Hurricane Sandy and the FMLA (Part II): How Do Employers Calculate FMLA Leave When the Workplace Closes Because of the Storm?

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business damaged by hurricane.jpgThanks for the great feedback we received on our post earlier this week about Hurricane Sandy's impact on employers when it comes to issues arising under the Family and Medical Leave Act.  In your feedback, I received several requests to address the following question:

If an employer shuts down because of damage related to the Hurricane, and an employee was out on FMLA leave at the time the office closed, is the employee charged FMLA leave for these days?

The FMLA regulations (at 29 CFR § 825.200(h)) clearly state how an employer should calculate FMLA leave when it shuts down its operations:

If for some reason the employer's business activity has temporarily ceased and employees generally are not expected to report for work for one or more weeks (e.g., a school closing two weeks for the Christmas/New Year holiday or the summer vacation or an employer closing the plant for retooling or repairs), the days the employer's activities have ceased do not count against the employee's FMLA leave entitlement.

Thus, the regulations indicate that, if an employer's business is closed for a week or more because of the natural disaster, the days that the business is shuttered could not count against an employee's FMLA leave allotment.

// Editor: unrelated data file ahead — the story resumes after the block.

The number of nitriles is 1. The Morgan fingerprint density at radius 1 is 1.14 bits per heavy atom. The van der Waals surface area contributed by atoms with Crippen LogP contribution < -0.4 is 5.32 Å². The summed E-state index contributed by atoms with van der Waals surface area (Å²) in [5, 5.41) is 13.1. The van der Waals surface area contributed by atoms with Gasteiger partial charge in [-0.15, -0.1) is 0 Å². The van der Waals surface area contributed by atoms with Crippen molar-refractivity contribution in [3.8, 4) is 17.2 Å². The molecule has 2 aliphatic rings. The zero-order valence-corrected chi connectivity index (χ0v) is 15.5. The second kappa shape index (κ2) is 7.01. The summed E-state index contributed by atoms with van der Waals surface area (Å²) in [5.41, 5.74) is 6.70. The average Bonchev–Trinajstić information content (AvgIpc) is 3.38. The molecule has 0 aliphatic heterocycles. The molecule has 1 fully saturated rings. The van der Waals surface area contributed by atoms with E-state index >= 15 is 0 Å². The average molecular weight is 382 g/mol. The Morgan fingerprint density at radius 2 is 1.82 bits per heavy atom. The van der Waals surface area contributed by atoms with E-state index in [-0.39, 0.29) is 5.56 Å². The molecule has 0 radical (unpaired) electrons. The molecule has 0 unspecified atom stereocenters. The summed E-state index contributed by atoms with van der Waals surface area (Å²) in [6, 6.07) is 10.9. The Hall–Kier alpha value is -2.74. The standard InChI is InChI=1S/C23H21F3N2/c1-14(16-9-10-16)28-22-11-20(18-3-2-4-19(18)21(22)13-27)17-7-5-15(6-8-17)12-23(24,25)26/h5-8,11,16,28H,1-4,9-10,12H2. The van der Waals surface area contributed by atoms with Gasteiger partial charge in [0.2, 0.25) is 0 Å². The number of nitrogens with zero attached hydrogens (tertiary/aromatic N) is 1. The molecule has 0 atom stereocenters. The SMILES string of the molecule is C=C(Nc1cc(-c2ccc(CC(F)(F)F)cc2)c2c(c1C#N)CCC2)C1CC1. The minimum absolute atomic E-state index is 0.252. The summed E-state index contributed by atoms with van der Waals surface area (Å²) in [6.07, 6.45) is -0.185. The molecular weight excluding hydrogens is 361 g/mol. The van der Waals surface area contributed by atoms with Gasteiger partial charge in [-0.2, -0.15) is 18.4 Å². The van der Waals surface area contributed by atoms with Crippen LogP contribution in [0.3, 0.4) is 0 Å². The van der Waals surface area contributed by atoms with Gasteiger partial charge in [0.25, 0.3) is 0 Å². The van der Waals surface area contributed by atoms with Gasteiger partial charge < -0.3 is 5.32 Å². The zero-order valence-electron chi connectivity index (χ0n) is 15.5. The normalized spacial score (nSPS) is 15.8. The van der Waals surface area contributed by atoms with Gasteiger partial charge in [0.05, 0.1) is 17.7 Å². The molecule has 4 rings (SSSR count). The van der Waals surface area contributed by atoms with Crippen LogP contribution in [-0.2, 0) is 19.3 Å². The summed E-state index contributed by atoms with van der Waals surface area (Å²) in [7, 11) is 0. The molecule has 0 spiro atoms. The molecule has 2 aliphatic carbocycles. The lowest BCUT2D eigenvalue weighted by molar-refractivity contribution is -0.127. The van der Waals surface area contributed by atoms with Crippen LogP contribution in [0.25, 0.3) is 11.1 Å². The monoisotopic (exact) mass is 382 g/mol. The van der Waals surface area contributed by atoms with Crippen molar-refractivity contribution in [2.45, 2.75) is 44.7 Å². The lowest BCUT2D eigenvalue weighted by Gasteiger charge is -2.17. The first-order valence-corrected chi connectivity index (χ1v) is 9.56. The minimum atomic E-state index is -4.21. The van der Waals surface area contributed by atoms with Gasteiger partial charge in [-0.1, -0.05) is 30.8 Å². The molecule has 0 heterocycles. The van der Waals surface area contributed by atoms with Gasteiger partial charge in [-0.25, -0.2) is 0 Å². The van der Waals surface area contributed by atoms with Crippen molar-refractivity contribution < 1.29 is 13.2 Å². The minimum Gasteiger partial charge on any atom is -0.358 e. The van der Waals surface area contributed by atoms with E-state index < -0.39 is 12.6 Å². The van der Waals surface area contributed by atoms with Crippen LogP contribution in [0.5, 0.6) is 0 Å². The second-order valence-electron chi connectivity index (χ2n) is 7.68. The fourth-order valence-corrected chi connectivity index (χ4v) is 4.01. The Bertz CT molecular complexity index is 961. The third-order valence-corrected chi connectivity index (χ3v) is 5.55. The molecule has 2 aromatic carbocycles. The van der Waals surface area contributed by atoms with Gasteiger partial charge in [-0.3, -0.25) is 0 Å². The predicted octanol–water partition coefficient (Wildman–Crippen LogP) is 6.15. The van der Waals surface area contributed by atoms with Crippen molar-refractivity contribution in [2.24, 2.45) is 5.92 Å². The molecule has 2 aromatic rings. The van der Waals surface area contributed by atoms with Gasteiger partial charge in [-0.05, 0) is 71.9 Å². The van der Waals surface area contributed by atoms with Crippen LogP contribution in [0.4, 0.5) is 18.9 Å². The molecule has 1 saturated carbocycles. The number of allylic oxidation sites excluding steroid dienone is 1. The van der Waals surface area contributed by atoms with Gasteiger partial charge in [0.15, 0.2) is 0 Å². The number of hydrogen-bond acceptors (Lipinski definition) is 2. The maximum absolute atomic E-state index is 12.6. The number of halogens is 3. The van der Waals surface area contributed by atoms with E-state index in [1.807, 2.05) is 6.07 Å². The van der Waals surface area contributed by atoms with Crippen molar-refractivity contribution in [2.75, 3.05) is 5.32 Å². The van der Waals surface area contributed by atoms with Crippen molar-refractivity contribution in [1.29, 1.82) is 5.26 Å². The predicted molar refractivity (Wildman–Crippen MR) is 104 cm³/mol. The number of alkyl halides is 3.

Keep in mind: in these situations, you cannot count the time against the employee's FMLA allotment even if it is obvious the employee would not have been able to perform the duties of the job during the break. Listen to our previous podcast here for more information on how to calculate FMLA leave during periods in which the employer is closed for business.

 

Topics:  FMLA, Hurricane Sandy, Natural Disasters

Published In: Administrative Agency Updates, Labor & Employment Updates

DISCLAIMER: Because of the generality of this update, the information provided herein may not be applicable in all situations and should not be acted upon without specific legal advice based on particular situations.

© Franczek Radelet P.C. | Attorney Advertising

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